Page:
The milk run revisited: A load factor paradox with economic and environmental implications for urban freight transport

Research has shown that time access restrictions in city centers might increase social sustainability aspects such as livability or safety, but might also increase the number of vehicles and the total distance travelled; which have negative environmental impact and can decrease economic sustainability. In this paper the author sees that this negative effect could also be the result of other access restrictions, like load factor restrictions, and may be related to factors other than the number of vehicles and total distance travelled. Such as if the distribution center is in the outskirts of the city and customers are situated outside the city center. In this study a common urban distribution network scenario is presented – the milk run – where only the load factor is changed. Increasing the load factor is usually regarded as a way of improving efficiency, but the author observes that under certain conditions improving the load factor affects economic and environmental sustainability, by increasing total costs and emissions. Following insights from this study, policy makers and companies should be careful when using single key performance indicators in urban freight distribution.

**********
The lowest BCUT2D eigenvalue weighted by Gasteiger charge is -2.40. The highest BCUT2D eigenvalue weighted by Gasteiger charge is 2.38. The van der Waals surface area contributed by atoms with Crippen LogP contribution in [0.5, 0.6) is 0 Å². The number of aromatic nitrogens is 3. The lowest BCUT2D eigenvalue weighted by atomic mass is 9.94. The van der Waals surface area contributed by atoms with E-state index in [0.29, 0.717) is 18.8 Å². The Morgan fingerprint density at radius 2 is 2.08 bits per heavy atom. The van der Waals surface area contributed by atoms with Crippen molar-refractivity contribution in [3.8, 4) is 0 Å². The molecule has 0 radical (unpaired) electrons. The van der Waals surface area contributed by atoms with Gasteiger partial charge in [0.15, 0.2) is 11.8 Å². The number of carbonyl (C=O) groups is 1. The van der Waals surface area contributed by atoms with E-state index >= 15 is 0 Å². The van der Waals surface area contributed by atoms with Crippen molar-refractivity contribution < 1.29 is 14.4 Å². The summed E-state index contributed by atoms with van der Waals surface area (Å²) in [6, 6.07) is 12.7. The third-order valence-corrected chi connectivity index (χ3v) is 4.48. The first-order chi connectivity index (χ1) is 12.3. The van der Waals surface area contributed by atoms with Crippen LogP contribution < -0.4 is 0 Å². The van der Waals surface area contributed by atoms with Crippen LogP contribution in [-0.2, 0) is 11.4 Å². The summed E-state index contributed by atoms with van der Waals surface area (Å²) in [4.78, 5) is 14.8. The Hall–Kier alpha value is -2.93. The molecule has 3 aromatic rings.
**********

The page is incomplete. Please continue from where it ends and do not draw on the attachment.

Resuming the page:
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  • Accession Number: 01484236
  • Record Type: Publication
  • Files: TRIS
  • Created Date: Jun 17 2013 10:57AM